It is difficult to say what Newgrange, in the Boyne Valley just outside Dublin, really is. It is definitely another one of those places where the intellect protests, the mind reels. In fact, we will have to resign ourselves for now and postpone any attempt at understanding it until the second part of the book. For now, let's be satisfied with simply accepting it as a tomb used numerous times over a long period, and try to get a basic idea of what we are dealing with. (Plate 2)
Around 3200 BC, a corridor about 30 meters long was built from enormous stone slabs on the steepest slope of a small natural hill. The structure, oriented toward the southwest, ends in three little alcoves. Additional slabs were placed on top of the corridor to isolate the interior from water, and then the whole thing was covered with a tumulus in the shape of a heart. The external walls of the tumulus are dry-stacked and incorporate blocks of white quartz, which make the structure gleam so as to be visible from many kilometers away. It is surrounded by what remains of a circle of megaliths. Many of the stones, both inside and out, are engraved with delicate spiral or diamond motifs.
Newgrange is the cardinal point of a sacred landscape that includes two other major complexes, Knowth and Dowth. Knowth, a kilometer away, though less famous than Newgrange, is in fact much larger at 95 meters wide. Here we also find an abundance of marvelous incised designs, including those on the slabs that make up the 18 smaller structures surrounding it, forming a sort of archipelago.
Dowth, which derives from the Gaelic word for "house of darkness,'' is a structure very similar to Newgrange. Dowth has two passageways with two terminal chambers; one of the two passageways is aligned with the corridor at Newgrange, the other oriented toward the north. The internal chambers at Dowth are built with enormous megaliths, and even more impressively, the ceiling consists of a single slab. Here, too, the walls are decorated with spiraliform motifs, and they have a strange, almost hypnotic effect in the penumbra of the chamber. There is one slab in a corner that is the most unsettling of all, in that the incisions seem to combine to form a human face.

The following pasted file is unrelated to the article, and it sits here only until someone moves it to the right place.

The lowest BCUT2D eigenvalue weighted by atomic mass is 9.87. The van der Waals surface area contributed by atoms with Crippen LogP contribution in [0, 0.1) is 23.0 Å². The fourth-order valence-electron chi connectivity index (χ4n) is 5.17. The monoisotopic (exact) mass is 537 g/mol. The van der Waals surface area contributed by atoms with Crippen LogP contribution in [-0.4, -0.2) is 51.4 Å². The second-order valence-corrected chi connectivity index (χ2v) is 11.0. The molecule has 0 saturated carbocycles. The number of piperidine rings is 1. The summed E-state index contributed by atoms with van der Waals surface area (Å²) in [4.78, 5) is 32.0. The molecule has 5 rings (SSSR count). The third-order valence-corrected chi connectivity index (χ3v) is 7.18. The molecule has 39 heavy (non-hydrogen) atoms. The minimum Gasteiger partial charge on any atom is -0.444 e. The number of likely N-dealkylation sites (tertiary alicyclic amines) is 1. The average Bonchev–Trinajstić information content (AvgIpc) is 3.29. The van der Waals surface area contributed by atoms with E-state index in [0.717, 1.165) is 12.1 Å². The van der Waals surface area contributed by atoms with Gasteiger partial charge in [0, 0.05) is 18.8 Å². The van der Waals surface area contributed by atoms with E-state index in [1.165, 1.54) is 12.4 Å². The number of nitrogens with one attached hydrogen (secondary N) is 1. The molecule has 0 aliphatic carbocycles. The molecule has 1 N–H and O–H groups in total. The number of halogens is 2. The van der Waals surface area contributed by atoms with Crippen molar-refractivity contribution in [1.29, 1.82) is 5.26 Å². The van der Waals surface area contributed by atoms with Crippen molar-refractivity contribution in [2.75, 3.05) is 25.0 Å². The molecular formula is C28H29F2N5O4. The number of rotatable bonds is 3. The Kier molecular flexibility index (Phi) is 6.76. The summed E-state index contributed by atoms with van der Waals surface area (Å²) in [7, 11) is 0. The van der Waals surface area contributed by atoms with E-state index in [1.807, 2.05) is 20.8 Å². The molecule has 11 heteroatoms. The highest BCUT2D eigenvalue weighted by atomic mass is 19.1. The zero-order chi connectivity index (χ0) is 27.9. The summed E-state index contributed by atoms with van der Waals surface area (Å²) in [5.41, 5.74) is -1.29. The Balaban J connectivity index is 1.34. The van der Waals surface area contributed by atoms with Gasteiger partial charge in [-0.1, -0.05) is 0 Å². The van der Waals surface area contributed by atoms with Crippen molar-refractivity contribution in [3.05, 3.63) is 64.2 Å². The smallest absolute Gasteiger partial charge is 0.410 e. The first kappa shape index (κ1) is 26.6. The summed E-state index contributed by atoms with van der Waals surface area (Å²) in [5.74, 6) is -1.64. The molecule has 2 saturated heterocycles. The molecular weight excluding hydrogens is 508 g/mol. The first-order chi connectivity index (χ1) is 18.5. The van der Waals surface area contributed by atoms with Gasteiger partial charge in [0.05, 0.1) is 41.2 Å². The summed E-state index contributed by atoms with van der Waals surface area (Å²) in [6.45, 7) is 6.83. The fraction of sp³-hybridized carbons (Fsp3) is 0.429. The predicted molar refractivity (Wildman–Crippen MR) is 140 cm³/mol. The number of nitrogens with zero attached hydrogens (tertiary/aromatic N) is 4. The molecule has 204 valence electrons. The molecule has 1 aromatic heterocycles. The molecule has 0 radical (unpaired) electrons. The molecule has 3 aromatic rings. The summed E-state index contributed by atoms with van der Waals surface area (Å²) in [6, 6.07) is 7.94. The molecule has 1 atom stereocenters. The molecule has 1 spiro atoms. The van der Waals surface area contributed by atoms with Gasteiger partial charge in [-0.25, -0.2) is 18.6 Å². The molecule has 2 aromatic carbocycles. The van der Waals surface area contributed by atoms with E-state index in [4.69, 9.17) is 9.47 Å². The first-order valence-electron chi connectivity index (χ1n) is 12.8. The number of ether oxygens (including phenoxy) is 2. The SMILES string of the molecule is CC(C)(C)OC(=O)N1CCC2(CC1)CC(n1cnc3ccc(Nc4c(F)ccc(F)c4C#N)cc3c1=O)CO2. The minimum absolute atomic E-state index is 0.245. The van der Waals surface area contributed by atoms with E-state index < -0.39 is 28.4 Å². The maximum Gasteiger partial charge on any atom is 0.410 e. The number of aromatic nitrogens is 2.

Numerous other subsidiary structures complete the sacred landscape of the Boyne Valley. There are traces, though not readily apparent, of a cursus, that is, a concave roadway with high banks. This earthwork, 20 meters wide, connected two lesser mounds with a U-shaped area in the proximity of the main tumulus. Just a few dozen kilometers from Newgrange is a second concentration of tumuli, at Loughcrew. Once again the mounds are disposed in groups, the largest of which hosts the so-called T tumulus, which is extraordinarily similar to Newgrange.
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